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Brod wants answers

By Staff | Jun 21, 2009

Blue Earth City Councilman Dan Brod wanted answers to three items he had asked be discussed at the council work session last Monday night.

In the end, he got a positive response from the rest of the council on two of the three.

Brod had asked to have discussion about Putnam Park, a need for a softball field at the 14th Street ball fields, and maintenance costs of the airport runway put on the agenda at the meeting on Monday.

Brod’s concerns about Putnam Park dealt with promises made to investors in the new swimming pool.

Specifically, Brod wanted to know why a picnic shelter that had been removed to make room for the pool had not been replaced.

He also questioned why bricks with names of persons and groups who made donations for the pool had not been installed.

“These people paid for these bricks, but they are still in storage,” Brod said.

Mayor Rob Hammond said no plan for installing the bricks had been developed. He also said the committee which raised the money for the pool had since dissolved.

Councilman John Huisman reported that the committee had raised $750,000 in pledges, and just over $700,000 had been collected.

“One business made a substantial pledge over several years, so they still have $43,000 coming in,” Huisman said.

He agreed the bricks need to be installed, but pointed out that the money which was raised for the pool was to go towards buying down the payment on the bonds by $75,000 per year. There were $2 million in bonds sold to finance the pool.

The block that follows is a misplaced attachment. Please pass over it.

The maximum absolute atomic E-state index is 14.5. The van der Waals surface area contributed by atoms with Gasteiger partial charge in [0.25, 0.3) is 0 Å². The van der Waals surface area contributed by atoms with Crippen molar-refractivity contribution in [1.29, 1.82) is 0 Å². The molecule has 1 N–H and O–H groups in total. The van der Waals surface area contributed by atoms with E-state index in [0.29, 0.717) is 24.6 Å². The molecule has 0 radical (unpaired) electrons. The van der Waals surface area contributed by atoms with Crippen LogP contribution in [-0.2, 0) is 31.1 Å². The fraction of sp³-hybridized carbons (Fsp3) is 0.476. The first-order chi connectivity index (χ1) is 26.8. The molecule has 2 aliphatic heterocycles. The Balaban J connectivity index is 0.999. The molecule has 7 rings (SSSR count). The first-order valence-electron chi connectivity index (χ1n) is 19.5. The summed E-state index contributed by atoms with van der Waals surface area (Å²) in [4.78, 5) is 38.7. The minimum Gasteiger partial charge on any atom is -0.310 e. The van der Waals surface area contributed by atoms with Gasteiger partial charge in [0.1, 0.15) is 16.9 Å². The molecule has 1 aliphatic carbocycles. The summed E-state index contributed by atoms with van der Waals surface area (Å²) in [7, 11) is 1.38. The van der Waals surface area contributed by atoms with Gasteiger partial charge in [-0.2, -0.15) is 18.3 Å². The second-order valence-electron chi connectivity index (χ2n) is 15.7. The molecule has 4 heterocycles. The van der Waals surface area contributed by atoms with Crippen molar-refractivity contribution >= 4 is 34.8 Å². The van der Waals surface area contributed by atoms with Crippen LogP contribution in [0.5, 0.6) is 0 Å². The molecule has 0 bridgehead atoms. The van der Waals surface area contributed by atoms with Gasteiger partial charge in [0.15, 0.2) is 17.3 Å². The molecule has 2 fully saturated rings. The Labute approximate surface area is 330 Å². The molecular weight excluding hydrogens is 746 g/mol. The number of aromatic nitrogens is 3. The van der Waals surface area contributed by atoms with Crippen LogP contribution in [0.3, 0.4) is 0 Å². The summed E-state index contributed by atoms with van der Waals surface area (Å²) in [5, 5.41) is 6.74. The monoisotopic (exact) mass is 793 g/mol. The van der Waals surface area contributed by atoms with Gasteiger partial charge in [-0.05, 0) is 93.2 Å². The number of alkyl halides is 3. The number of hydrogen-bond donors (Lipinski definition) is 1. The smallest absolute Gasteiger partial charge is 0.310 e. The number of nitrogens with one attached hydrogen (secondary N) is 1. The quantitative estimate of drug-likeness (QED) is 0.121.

The council decided to have a joint meeting between the Pool Committee and the Parks Committee and discuss how and where the bricks could be installed, as well as the need for a picnic shelter.

Brod’s point on the softball field also received favorable responses from the other councilmen.

He pointed out that the council promised the softball association a new field would be built to replace the one removed to make room for the I-90 Go Kart Speedway at the fairgrounds.

“There is room to build it to the south of the existing one at 14th Street,” Brod said. “The backstop and dugouts are there, we just need to install a fence and lights.”

Brod said the current field is too small for adult softball.

Councilman Glenn Gaylord proposed they get quotes on the cost of installing the lights and fence and then consider adding it to the 2010 budget.

The rest of the council agreed.

Brod’s third item, maintenance of the proposed new airport runway did not get full council agreement.

Brod said he wanted a determination made of how much more maintenance expense would be necessary for the new runway and taxi-way.

City Engineer Bill Sayre said those numbers could be figured and he would bring them to the next meeting. Sayre also said the state participates in the responsibility of the maintenance, for mowing and snow removal.

The council, as well as several members of the public, entered into a debate on the need for the extension at all.

“I agree we need to resurface it, but I question why we need to expand it,” Brod said. “This is an optional project.”

Brod asked about having a public referendum on the project, and City Attorney David Frundt answered that the council is not required to hold one, but could do so if they desired. He added that the public cannot request one.

A pilot who uses the airport, Tony Zierke, was at the meeting and was asked for his opinion.

“The runway itself needs work – a big-time facelift,” he told the council. He reported damage to his airplane due to cracks in the asphalt.

“I think it needs to be blacktopped, not concrete,” he added. “The black color helps melt the snow in the winter.”

As far as the length of the runway, Zierke said that was up to the council, but “an extra 500 feet sure wouldn’t hurt.”

Councilman Rick Scholtes pointed out that just resurfacing the current runway will cost the city a lot for their share, while for a bit more they get resurfacing, extending the runway and building the taxiway.

“We only get this chance every 20 years, so we need to take advantage of it,” he said, referring to a waiting list for federal funds for airports.